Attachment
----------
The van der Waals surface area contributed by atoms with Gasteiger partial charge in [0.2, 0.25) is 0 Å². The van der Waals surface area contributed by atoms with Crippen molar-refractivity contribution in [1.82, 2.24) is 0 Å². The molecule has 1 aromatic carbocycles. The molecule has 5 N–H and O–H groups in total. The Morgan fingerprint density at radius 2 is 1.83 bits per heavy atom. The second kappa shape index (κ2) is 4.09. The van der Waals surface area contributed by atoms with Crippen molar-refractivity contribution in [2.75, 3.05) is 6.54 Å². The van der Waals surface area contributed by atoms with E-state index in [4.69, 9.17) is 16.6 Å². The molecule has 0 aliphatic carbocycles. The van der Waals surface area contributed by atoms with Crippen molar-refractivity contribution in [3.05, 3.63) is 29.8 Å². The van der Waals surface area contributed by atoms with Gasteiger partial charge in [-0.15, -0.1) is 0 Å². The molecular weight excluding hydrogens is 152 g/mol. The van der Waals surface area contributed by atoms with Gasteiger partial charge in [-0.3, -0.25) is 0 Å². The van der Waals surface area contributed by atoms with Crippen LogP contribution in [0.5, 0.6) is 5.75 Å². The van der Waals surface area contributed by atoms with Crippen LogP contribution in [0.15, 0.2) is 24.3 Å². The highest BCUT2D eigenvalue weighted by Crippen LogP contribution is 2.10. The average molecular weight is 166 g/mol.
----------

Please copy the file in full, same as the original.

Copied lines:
The van der Waals surface area contributed by atoms with Gasteiger partial charge in [0.2, 0.25) is 0 Å². The van der Waals surface area contributed by atoms with Crippen molar-refractivity contribution in [1.82, 2.24) is 0 Å². The molecule has 1 aromatic carbocycles. The molecule has 5 N–H and O–H groups in total. The Morgan fingerprint density at radius 2 is 1.83 bits per heavy atom. The second kappa shape index (κ2) is 4.09. The van der Waals surface area contributed by atoms with Crippen molar-refractivity contribution in [2.75, 3.05) is 6.54 Å². The van der Waals surface area contributed by atoms with E-state index in [4.69, 9.17) is 16.6 Å². The molecule has 0 aliphatic carbocycles. The van der Waals surface area contributed by atoms with Crippen molar-refractivity contribution in [3.05, 3.63) is 29.8 Å². The van der Waals surface area contributed by atoms with Gasteiger partial charge in [-0.15, -0.1) is 0 Å². The molecular weight excluding hydrogens is 152 g/mol. The van der Waals surface area contributed by atoms with Gasteiger partial charge in [-0.3, -0.25) is 0 Å². The van der Waals surface area contributed by atoms with Crippen LogP contribution in [0.5, 0.6) is 5.75 Å². The van der Waals surface area contributed by atoms with Crippen LogP contribution in [0.15, 0.2) is 24.3 Å². The highest BCUT2D eigenvalue weighted by Crippen LogP contribution is 2.10. The average molecular weight is 166 g/mol.